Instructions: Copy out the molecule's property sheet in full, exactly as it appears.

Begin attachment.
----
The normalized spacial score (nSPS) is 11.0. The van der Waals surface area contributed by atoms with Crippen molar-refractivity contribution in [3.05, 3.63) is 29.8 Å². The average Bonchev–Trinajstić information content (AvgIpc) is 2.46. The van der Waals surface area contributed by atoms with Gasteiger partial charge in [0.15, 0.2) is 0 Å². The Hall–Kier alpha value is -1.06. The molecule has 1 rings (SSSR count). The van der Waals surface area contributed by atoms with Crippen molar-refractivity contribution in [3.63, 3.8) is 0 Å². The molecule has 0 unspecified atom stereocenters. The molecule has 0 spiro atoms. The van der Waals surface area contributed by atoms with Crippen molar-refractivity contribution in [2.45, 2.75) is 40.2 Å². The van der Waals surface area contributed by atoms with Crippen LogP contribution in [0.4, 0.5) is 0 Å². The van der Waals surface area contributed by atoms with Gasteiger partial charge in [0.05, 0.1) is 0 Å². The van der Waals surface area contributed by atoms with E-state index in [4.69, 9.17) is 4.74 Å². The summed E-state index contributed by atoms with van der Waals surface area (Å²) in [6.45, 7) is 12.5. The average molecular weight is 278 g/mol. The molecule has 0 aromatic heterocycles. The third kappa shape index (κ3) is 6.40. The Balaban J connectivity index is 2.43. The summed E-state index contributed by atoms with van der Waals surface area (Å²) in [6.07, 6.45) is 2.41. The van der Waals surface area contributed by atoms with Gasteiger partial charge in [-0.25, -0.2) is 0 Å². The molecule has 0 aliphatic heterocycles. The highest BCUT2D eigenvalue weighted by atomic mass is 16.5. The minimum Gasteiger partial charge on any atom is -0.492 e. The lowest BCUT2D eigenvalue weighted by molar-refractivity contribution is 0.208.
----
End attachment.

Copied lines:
The normalized spacial score (nSPS) is 11.0. The van der Waals surface area contributed by atoms with Crippen molar-refractivity contribution in [3.05, 3.63) is 29.8 Å². The average Bonchev–Trinajstić information content (AvgIpc) is 2.46. The van der Waals surface area contributed by atoms with Gasteiger partial charge in [0.15, 0.2) is 0 Å². The Hall–Kier alpha value is -1.06. The molecule has 1 rings (SSSR count). The van der Waals surface area contributed by atoms with Crippen molar-refractivity contribution in [3.63, 3.8) is 0 Å². The molecule has 0 unspecified atom stereocenters. The molecule has 0 spiro atoms. The van der Waals surface area contributed by atoms with Crippen molar-refractivity contribution in [2.45, 2.75) is 40.2 Å². The van der Waals surface area contributed by atoms with Crippen LogP contribution in [0.4, 0.5) is 0 Å². The van der Waals surface area contributed by atoms with Gasteiger partial charge in [0.05, 0.1) is 0 Å². The van der Waals surface area contributed by atoms with E-state index in [4.69, 9.17) is 4.74 Å². The summed E-state index contributed by atoms with van der Waals surface area (Å²) in [6.45, 7) is 12.5. The average molecular weight is 278 g/mol. The molecule has 0 aromatic heterocycles. The third kappa shape index (κ3) is 6.40. The Balaban J connectivity index is 2.43. The summed E-state index contributed by atoms with van der Waals surface area (Å²) in [6.07, 6.45) is 2.41. The van der Waals surface area contributed by atoms with Gasteiger partial charge in [-0.25, -0.2) is 0 Å². The molecule has 0 aliphatic heterocycles. The highest BCUT2D eigenvalue weighted by atomic mass is 16.5. The minimum Gasteiger partial charge on any atom is -0.492 e. The lowest BCUT2D eigenvalue weighted by molar-refractivity contribution is 0.208.